Sustainable remediation: electrochemically assisted microbial dechlorination of tetrachloroethene-contaminated groundwater

dc.contributor.author Patil, Sayali S
dc.contributor.author Adetutu, Eric Morakinyo (Akin)
dc.contributor.author Rochow, Jacqueline
dc.contributor.author Mitchell, James Gordon
dc.contributor.author Ball, Andrew Stephen
dc.date.accessioned 2015-09-21T04:19:23Z
dc.date.available 2015-09-21T04:19:23Z
dc.date.issued 2013-10-01
dc.description.abstract Microbial electric systems (MESs) hold significant promise for the sustainable remediation of chlorinated solvents such as tetrachlorethene (perchloroethylene, PCE). Although the bio-electrochemical potential of some specific bacterial species such as Dehalcoccoides and Geobacteraceae have been exploited, this ability in other undefined microorganisms has not been extensively assessed. Hence, the focus of this study was to investigate indigenous and potentially bio-electrochemically active microorganisms in PCE-contaminated groundwater. Lab-scale MESs were fed with acetate and carbon electrode/PCE as electron donors and acceptors, respectively, under biostimulation (BS) and BS-bioaugmentation (BS-BA) regimes. Molecular analysis of the indigenous groundwater community identified mainly Spirochaetes, Firmicutes, Bacteroidetes, and γ and δ-Proteobacteria. Environmental scanning electron photomicrographs of the anode surfaces showed extensive indigenous microbial colonization under both regimes. This colonization and BS resulted in 100% dechlorination in both treatments with complete dechlorination occurring 4 weeks earlier in BS-BA samples and up to 11.5 μA of current being generated. The indigenous non-Dehalococcoides community was found to contribute significantly to electron transfer with ∼61% of the current generated due to their activities. This study therefore shows the potential of the indigenous non-Dehalococcoides bacterial community in bio-electrochemically reducing PCE that could prove to be a cost-effective and sustainable bioremediation practice. en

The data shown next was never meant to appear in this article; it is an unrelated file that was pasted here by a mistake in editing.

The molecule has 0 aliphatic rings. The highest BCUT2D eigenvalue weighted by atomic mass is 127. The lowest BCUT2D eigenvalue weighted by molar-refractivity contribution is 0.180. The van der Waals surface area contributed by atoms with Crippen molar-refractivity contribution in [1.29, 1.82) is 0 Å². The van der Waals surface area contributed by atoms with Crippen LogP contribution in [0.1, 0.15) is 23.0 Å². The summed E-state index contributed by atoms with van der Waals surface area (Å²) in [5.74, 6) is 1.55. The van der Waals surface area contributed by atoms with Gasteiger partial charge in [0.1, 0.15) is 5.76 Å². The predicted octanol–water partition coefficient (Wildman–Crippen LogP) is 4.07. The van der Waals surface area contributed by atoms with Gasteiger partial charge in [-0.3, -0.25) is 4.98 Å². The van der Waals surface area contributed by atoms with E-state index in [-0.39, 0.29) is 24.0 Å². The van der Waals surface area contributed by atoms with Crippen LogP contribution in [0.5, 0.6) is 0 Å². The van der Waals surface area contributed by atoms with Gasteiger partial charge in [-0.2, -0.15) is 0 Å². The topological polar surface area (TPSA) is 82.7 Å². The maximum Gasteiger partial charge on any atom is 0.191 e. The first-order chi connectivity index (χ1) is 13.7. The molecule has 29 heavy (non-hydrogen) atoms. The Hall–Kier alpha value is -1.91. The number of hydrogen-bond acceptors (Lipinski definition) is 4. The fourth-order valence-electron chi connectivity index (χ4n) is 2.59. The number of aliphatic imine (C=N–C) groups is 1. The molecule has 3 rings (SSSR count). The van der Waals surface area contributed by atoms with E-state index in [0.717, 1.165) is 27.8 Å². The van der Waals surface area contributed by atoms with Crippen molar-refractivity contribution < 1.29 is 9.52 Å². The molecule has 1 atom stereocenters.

dc.description.sponsorship Our sincere thanks go to the Flinders University of South Australia for providing a scholarship to the first author. en
dc.identifier.citation Patil, S.S., Adetutu, E.M., Rochow, J., Mitchell, J.G. and Ball, A.S., 2014. Sustainable remediation: electrochemically assisted microbial dechlorination of tetrachloroethene-contaminated groundwater. Microbial Biotechnology, 7(1): 54–63. doi: 10.1111/1751-7915.12089 en
dc.identifier.doi https://doi.org/10.1111/1751-7915.12089 en
dc.identifier.issn 1751-7915
dc.identifier.uri http://hdl.handle.net/2328/35552
dc.identifier.uri http://onlinelibrary.wiley.com/doi/10.1111/1751-7915.12089/abstract
dc.language.iso en en_US
dc.publisher John Wiley & Sons en_US
dc.relation http://purl.org/au-research/grants/arc/LP130100508 en_US
dc.relation.grantnumber ARC/LP130100508 en_US
dc.rights This is an open access article under the terms of the Creative Commons Attribution License, which permits use, distribution and reproduction in any medium, provided the original work is properly cited. en_US
dc.rights.holder © 2013 The Authors. Microbial Biotechnology published by John Wiley & Sons Ltd and Society for Applied Microbiology. en_US
dc.subject Microbiology en_US
dc.subject Groundwater en_US
dc.subject Toxins en_US
dc.title Sustainable remediation: electrochemically assisted microbial dechlorination of tetrachloroethene-contaminated groundwater en_US
dc.type Article en
local.contributor.authorOrcidLookup Mitchell, James Gordon: https://orcid.org/0000-0002-8445-0935 en_US
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